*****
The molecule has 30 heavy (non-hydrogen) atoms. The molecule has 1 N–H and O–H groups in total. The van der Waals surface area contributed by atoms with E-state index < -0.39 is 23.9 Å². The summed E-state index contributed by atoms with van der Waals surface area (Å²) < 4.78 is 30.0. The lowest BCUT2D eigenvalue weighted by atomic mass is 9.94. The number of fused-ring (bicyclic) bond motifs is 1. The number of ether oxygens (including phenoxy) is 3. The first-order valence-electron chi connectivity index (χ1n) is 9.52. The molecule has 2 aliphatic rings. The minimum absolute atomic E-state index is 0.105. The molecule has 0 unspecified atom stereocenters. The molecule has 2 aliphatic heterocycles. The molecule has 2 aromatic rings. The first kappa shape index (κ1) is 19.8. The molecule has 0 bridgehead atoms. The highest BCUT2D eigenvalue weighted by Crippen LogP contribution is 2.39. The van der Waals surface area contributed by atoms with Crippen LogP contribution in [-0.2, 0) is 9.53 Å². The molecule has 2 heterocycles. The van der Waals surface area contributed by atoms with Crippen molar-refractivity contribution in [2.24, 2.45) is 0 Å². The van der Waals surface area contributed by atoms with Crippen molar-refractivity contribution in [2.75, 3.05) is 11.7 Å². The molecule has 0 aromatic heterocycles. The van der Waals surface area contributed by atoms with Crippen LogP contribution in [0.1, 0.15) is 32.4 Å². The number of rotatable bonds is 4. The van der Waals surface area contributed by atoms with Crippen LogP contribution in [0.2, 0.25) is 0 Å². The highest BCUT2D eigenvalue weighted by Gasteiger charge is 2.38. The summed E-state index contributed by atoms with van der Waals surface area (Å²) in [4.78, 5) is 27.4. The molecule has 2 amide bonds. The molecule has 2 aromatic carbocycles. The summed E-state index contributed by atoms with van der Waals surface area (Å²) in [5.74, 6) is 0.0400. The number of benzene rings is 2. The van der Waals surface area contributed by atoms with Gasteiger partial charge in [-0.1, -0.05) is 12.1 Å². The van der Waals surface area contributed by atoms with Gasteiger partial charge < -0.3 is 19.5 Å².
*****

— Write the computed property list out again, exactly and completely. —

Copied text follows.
The molecule has 30 heavy (non-hydrogen) atoms. The molecule has 1 N–H and O–H groups in total. The van der Waals surface area contributed by atoms with E-state index < -0.39 is 23.9 Å². The summed E-state index contributed by atoms with van der Waals surface area (Å²) < 4.78 is 30.0. The lowest BCUT2D eigenvalue weighted by atomic mass is 9.94. The number of fused-ring (bicyclic) bond motifs is 1. The number of ether oxygens (including phenoxy) is 3. The first-order valence-electron chi connectivity index (χ1n) is 9.52. The molecule has 2 aliphatic rings. The minimum absolute atomic E-state index is 0.105. The molecule has 0 unspecified atom stereocenters. The molecule has 2 aliphatic heterocycles. The molecule has 2 aromatic rings. The first kappa shape index (κ1) is 19.8. The molecule has 0 bridgehead atoms. The highest BCUT2D eigenvalue weighted by Crippen LogP contribution is 2.39. The van der Waals surface area contributed by atoms with Crippen LogP contribution in [-0.2, 0) is 9.53 Å². The molecule has 2 heterocycles. The van der Waals surface area contributed by atoms with Crippen molar-refractivity contribution in [2.24, 2.45) is 0 Å². The van der Waals surface area contributed by atoms with Crippen molar-refractivity contribution in [2.75, 3.05) is 11.7 Å². The molecule has 0 aromatic heterocycles. The van der Waals surface area contributed by atoms with Crippen LogP contribution in [0.1, 0.15) is 32.4 Å². The number of rotatable bonds is 4. The van der Waals surface area contributed by atoms with Crippen LogP contribution in [0.2, 0.25) is 0 Å². The highest BCUT2D eigenvalue weighted by Gasteiger charge is 2.38. The summed E-state index contributed by atoms with van der Waals surface area (Å²) in [4.78, 5) is 27.4. The molecule has 2 amide bonds. The molecule has 2 aromatic carbocycles. The summed E-state index contributed by atoms with van der Waals surface area (Å²) in [5.74, 6) is 0.0400. The number of benzene rings is 2. The van der Waals surface area contributed by atoms with Gasteiger partial charge in [-0.1, -0.05) is 12.1 Å². The van der Waals surface area contributed by atoms with Gasteiger partial charge < -0.3 is 19.5 Å².